Read Advisory Board's take: How to engage physicians (without boosting pay)
Physicians in Milwaukee had the highest average compensation in 2018, while physicians in Durham, North Carolina, had the lowest, according to a new report from Doximity, a social network for physicians.
The report is based on responses from nearly 90,000 licensed doctors in the United States across six years. It details how compensation changed from 2017 to 2018 for men and women across 50 metropolitan areas and 40 medical specialties.
Highest- and lowest-paying metropolitan areas
Below is a map of physicians' annual average compensation in 50 metro areas:
Highest- and lowest-paying medical specialties
Doximity also gathered data on the average compensation for 40 medical specialties. The five specialties with the highest average compensation were:
- Neurosurgery, at $616,823;
- Thoracic surgery, at $584,287;
- Orthopedic surgery, at $526,385;
- Radiation oncology, at $486,089; and
- Vascular surgery, at $484,740.
The five specialties with the lowest average compensations were:
- Pediatric infectious disease, at $185,892;
- Pediatric endocrinology, at $201,033;
- Pediatrics, at $222,942;
- Pediatric hematology & oncology, at $222,953; and
- Family medicine, at $242,352.
Gender wage gap
This year's report showed that the gender wage gap among physicians narrowed from 27.7% in 2017 to 25.5% in 2018, but female doctors' annual compensation was still $90,490 less than male peers last year.
Our take on how to address the physician gender wage gap
The report attributed the change in part to a stagnation in financial compensation for men and a 2% increase in compensation for women.
However, the report said the improvements were uneven. In fact, some areas saw the gender pay gap widen. For instance, Louisville, Kentucky, saw the greatest increase, at 14%. By contrast, Birmingham, Alabama, saw the biggest decrease in the gender pay gap, at 21%.
"Despite the progress in the overall gender wage gap, most metro areas with larger gaps saw an increase between 2017 to 2018," the report said. "However, metro areas with smaller gender wage gaps saw the gap improve" (Cheney, HealthLeaders Media, 3/26; Doximity report, March 2019).
Advisory Board's take
Sarah Evans, Practice Manager, Physician Executive Council and Hamza Hasan, Practice Manager, Medical Group Strategy Council
Keeping up with physician compensation trends is important to ensure your pay is market competitive. But it's equally important to remember that pay is not the end-all be-all when it comes to physician engagement and retention. Engagement data suggests that once pay hits a certain threshold, higher pay doesn't necessarily equate to higher engagement.
To help leaders prioritize their engagement efforts, we recently conducted a national-level analysis of employed and independent physicians aimed at uncovering the top-opportunity drivers of engagement. We looked for drivers that had a statistically significant impact on engagement, did not require outsized investment, and on which organizations nationally had significant room to improve.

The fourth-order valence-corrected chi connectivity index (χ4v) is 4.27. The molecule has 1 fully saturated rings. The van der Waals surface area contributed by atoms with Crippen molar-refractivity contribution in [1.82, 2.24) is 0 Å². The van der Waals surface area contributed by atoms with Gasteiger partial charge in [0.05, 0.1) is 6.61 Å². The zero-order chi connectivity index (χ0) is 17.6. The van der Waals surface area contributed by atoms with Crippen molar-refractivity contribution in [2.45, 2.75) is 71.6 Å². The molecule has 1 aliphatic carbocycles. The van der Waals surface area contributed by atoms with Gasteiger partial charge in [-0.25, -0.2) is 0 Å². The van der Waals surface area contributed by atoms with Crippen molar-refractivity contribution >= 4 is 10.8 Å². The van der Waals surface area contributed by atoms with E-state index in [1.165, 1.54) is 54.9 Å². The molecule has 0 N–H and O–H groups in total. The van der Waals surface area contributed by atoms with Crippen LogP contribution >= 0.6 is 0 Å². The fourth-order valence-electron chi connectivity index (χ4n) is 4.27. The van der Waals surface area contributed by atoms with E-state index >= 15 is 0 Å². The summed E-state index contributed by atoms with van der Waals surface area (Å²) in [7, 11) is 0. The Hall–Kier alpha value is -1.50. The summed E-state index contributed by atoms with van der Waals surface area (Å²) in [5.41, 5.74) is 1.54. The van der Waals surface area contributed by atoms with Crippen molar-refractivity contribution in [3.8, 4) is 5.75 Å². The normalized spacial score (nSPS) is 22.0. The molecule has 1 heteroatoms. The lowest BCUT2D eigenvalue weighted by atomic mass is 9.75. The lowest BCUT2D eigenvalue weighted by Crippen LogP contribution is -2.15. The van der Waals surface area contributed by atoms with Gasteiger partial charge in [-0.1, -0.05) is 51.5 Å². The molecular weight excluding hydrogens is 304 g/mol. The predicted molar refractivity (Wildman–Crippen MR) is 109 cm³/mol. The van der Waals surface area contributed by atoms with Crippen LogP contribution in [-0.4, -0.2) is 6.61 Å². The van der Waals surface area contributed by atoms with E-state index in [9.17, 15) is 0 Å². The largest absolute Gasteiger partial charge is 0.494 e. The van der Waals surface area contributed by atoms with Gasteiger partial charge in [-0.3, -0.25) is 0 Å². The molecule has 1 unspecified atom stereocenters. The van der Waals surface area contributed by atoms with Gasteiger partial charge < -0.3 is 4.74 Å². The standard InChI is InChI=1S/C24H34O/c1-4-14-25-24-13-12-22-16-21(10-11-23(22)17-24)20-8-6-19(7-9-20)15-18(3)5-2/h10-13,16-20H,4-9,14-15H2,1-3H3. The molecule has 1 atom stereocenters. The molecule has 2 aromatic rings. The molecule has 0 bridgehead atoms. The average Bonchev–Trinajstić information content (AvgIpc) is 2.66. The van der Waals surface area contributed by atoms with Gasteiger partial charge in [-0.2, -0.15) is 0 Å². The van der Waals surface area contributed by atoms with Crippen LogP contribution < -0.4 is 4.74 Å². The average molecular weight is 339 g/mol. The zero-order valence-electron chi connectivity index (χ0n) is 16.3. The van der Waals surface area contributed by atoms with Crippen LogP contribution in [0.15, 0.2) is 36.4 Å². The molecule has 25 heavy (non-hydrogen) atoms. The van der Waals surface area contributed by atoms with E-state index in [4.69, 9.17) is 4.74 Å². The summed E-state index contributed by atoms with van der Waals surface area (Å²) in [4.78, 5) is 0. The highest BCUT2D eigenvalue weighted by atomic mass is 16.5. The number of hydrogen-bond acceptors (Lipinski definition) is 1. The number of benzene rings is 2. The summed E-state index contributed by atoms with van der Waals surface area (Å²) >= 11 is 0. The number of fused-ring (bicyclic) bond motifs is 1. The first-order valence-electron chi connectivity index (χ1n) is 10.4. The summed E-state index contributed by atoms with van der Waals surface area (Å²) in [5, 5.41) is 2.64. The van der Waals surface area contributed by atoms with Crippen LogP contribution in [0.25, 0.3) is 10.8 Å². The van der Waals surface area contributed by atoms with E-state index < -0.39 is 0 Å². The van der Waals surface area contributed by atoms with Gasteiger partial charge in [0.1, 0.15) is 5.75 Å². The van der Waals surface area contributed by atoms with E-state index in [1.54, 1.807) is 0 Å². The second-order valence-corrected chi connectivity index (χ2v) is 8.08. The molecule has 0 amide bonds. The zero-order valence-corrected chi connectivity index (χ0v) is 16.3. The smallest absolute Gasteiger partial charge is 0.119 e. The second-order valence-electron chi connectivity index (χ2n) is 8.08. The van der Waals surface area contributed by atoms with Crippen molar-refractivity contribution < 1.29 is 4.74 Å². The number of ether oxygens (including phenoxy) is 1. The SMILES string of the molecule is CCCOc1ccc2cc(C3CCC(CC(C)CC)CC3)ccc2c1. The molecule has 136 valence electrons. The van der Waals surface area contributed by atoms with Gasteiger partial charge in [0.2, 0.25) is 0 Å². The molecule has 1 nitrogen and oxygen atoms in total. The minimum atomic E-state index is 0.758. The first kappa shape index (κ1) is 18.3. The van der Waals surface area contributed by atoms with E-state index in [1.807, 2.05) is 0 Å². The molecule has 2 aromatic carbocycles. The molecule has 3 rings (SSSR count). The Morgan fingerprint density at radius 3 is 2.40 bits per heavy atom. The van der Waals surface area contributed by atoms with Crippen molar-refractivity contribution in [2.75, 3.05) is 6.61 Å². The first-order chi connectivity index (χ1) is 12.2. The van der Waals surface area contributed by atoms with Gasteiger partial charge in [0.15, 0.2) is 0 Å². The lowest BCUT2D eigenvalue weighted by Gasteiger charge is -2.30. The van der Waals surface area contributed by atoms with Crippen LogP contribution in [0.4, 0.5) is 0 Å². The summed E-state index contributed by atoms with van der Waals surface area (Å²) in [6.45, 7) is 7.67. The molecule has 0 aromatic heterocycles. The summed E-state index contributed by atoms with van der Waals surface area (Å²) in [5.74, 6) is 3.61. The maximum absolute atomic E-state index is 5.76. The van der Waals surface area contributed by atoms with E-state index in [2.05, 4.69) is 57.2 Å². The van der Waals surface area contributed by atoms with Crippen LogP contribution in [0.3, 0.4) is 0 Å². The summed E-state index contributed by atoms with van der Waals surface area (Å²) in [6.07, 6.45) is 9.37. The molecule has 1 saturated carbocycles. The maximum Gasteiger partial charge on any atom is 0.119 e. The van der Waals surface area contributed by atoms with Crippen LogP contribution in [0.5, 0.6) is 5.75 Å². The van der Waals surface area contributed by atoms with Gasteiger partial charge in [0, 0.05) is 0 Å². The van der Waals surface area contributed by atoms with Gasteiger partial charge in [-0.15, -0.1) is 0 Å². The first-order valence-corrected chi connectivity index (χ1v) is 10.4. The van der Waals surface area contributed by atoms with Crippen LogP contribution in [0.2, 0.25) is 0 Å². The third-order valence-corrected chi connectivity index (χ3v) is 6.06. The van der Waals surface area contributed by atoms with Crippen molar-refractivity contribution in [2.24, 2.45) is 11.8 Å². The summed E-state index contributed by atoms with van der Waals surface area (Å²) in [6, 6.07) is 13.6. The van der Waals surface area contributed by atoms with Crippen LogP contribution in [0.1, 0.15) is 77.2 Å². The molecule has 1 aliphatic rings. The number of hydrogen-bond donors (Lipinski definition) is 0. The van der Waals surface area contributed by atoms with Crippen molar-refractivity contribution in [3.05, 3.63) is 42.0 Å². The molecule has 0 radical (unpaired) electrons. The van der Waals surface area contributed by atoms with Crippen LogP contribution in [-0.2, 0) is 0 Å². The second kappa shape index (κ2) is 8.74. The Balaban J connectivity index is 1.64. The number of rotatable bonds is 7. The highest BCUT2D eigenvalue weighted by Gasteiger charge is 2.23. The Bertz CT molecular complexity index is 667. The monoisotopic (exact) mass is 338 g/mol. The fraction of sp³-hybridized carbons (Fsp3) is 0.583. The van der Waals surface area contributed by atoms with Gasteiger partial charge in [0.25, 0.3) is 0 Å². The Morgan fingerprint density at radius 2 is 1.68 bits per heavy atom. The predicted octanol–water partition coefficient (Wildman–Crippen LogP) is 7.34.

We identified six drivers, or statements that, if physicians agreed with, meant they were far more likely to be engaged. The statements included:
- The actions of this organization's executive team reflect the goals and priorities of participating clinicians;
- This organization is well prepared to meet the challenges of the next decade;
- I view this organization as a strategic partner in navigating the changing healthcare landscape;
- This organization is open and responsive to my input;
- This organization recognizes clinicians for excellent work; and
- I am interested in physician leadership opportunities at this organization.
“Higher engagement levels act as a buffer against physician burnout.”
The good news: Adopting initiatives to help your physicians agree with these statements doesn't require outsized investment. Rather, leaders can move the dial on engagement by improving day-to-day communications and meeting structure—and by involving physicians early on in new change initiatives. And our analysis suggests that higher engagement levels act as a buffer against physician burnout.
In addition, to address the growing administrative burden affecting physicians, we would recommend a clear focus on EMR training and support for all physicians. According to one study, the average physicians only spends a third of their day working with patients, with the rest being consumed by administrative work in the EMR. Since the EMR is clearly not going away, helping physicians become more comfortable with the digitization of medicine should be a key priority. Everything from training programs, one-on-one coaching, protocols for automation, and assistance with documentation should be on the table.
To learn more about the six tactics we recommend to alleviate the EMR's growing burden on physicians, be sure to download The Medical Group Leader's EMR Optimization Playbook.
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